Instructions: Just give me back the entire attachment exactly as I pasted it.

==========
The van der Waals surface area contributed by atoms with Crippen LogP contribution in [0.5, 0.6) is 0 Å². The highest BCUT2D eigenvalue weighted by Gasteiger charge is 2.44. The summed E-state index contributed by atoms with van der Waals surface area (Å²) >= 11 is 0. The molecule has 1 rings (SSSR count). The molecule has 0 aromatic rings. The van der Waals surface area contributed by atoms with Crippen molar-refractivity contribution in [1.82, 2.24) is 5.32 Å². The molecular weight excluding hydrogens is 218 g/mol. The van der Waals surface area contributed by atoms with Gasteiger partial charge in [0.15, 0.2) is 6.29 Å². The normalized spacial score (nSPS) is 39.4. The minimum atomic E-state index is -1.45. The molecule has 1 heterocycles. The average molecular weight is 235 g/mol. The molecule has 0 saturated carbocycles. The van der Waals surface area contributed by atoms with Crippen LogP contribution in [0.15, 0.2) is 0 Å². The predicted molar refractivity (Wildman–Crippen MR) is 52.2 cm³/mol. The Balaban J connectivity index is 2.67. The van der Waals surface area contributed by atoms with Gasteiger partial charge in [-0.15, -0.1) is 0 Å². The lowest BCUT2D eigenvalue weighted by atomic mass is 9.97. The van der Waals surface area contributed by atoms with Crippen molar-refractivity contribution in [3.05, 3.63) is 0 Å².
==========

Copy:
The van der Waals surface area contributed by atoms with Crippen LogP contribution in [0.5, 0.6) is 0 Å². The highest BCUT2D eigenvalue weighted by Gasteiger charge is 2.44. The summed E-state index contributed by atoms with van der Waals surface area (Å²) >= 11 is 0. The molecule has 1 rings (SSSR count). The molecule has 0 aromatic rings. The van der Waals surface area contributed by atoms with Crippen molar-refractivity contribution in [1.82, 2.24) is 5.32 Å². The molecular weight excluding hydrogens is 218 g/mol. The van der Waals surface area contributed by atoms with Gasteiger partial charge in [0.15, 0.2) is 6.29 Å². The normalized spacial score (nSPS) is 39.4. The minimum atomic E-state index is -1.45. The molecule has 1 heterocycles. The average molecular weight is 235 g/mol. The molecule has 0 saturated carbocycles. The van der Waals surface area contributed by atoms with Crippen LogP contribution in [0.15, 0.2) is 0 Å². The predicted molar refractivity (Wildman–Crippen MR) is 52.2 cm³/mol. The Balaban J connectivity index is 2.67. The van der Waals surface area contributed by atoms with Gasteiger partial charge in [-0.15, -0.1) is 0 Å². The lowest BCUT2D eigenvalue weighted by atomic mass is 9.97. The van der Waals surface area contributed by atoms with Crippen molar-refractivity contribution in [3.05, 3.63) is 0 Å².